Congo Brazzaville

The Congo Brazzaville EquityTool country factsheet and file downloads on this page are licensed under CC BY-NC 4.0

 The simplest method of collecting EquityTool data is to sign up to our web app. To use the EquityTool in DHIS2 or another data collection platform, you will need to download the supporting file. Click on your preferred data collection method and complete the form to receive the file via email. Please check your junkmail folder if you do not receive an email from us.

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      EquityTool: Released December 9, 2015


      Source data: Congo Brazzaville DHS 2011-12



      # of survey questions in original wealth index: 32

      # of variables in original index: 102


      # of survey questions in EquityTool: 8

      # of variables in EquityTool: 9





       QuestionOption 1Option 2Option 3
      Q1Does your household have…electricity?YesNo 
      Q2… a television?YesNo 
      Q3… a refrigerator/an electric, gas or oil freezer?YesNo 
      Q4…gas burner/gas stove?YesNo 
      Q5What kind of toilet facility do members of your household use?Pit latrine without slab/open pitOther 
      Q6What type of fuel does your household primarily use for cooking?Liquefied petroleum gas (LPG)Other 
      Q7What is the primary material used in the construction of the exterior walls of your dwelling?Cement/Cement blocksOther 
      Q8What is the primary source of lighting used in your household?ElectricityKerosene lampOther


      Technical notes:

      The standard simplification process was applied to achieve high agreement with the original wealth index. Kappa was greater than 0.75 for the national and urban indices. Details on the standard process can be found in this article. The data used to identify important variables comes from the factor weights released by ICF.


      Level of agreement:

      Respondents in the original dataset were divided into 3 groups – those in the 1st and 2nd quintiles (poorest 40%), those in the 3rd quintile, and those in the 4th and 5th quintiles (richest 40%). After calculating their wealth using the simplified index, they were again divided into 3 groups. Agreement between the original data and our simplified index is presented below.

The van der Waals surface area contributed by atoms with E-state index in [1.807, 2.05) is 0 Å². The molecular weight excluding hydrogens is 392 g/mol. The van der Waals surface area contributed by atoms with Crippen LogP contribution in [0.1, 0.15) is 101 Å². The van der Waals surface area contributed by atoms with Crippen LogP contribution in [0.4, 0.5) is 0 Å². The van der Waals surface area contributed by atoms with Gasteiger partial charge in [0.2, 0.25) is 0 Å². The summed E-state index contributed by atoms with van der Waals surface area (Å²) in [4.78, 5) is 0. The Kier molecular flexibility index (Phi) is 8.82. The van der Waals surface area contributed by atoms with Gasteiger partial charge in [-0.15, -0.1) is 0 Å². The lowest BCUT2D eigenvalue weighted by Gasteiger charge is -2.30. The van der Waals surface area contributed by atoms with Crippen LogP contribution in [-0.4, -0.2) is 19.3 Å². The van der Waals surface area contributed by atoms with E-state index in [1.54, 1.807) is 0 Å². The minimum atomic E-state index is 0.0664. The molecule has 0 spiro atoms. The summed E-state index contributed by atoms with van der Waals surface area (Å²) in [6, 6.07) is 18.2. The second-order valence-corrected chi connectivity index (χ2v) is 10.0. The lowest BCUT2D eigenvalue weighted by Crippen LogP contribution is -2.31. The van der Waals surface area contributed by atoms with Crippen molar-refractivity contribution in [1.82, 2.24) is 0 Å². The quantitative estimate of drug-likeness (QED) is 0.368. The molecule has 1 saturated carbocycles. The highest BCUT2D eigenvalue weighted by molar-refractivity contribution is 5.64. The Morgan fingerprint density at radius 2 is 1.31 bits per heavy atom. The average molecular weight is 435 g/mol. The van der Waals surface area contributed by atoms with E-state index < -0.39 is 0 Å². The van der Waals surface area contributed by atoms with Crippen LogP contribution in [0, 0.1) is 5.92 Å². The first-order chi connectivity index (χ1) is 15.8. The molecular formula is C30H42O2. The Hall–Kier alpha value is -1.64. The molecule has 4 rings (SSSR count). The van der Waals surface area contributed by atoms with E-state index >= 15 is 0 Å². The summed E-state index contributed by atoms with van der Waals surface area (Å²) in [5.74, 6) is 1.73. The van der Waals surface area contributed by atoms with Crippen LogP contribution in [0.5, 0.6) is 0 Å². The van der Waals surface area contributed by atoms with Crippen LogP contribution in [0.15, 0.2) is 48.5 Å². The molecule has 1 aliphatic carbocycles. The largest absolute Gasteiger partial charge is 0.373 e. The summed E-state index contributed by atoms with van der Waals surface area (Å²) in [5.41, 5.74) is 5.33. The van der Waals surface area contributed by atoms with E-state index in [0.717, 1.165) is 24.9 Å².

National Population


      Urban only population


      % agreement84.9%86.3%
      Kappa statistic0.7650.785


      What does this mean?

      When shortening and simplifying the index to make it easier for programs to use to assess equity, it no longer matches the original index with 100% accuracy. At an aggregate level, this error is minimal, and this methodology was deemed acceptable for programmatic use by an expert panel. However, for any given individual, especially those already at a boundary between two quintiles, the quintile the EquityTool assigns them to may differ to their quintile according to the original DHS wealth index.

      The graph below illustrates the difference between the EquityTool generated index and the full DHS wealth index. Among all of the people (20% of the population) originally identified as being in the poorest quintile, approximately 57% are still identified as being in the poorest quintile when we use the simplified index.  However, approximately 37% of people are now classified as being in Quintile 2.  From a practical standpoint, all of these people are relatively poor. Yet, it is worthwhile to understand that the simplified index of 8 questions produces results that are not identical to using all 32 questions in the original survey.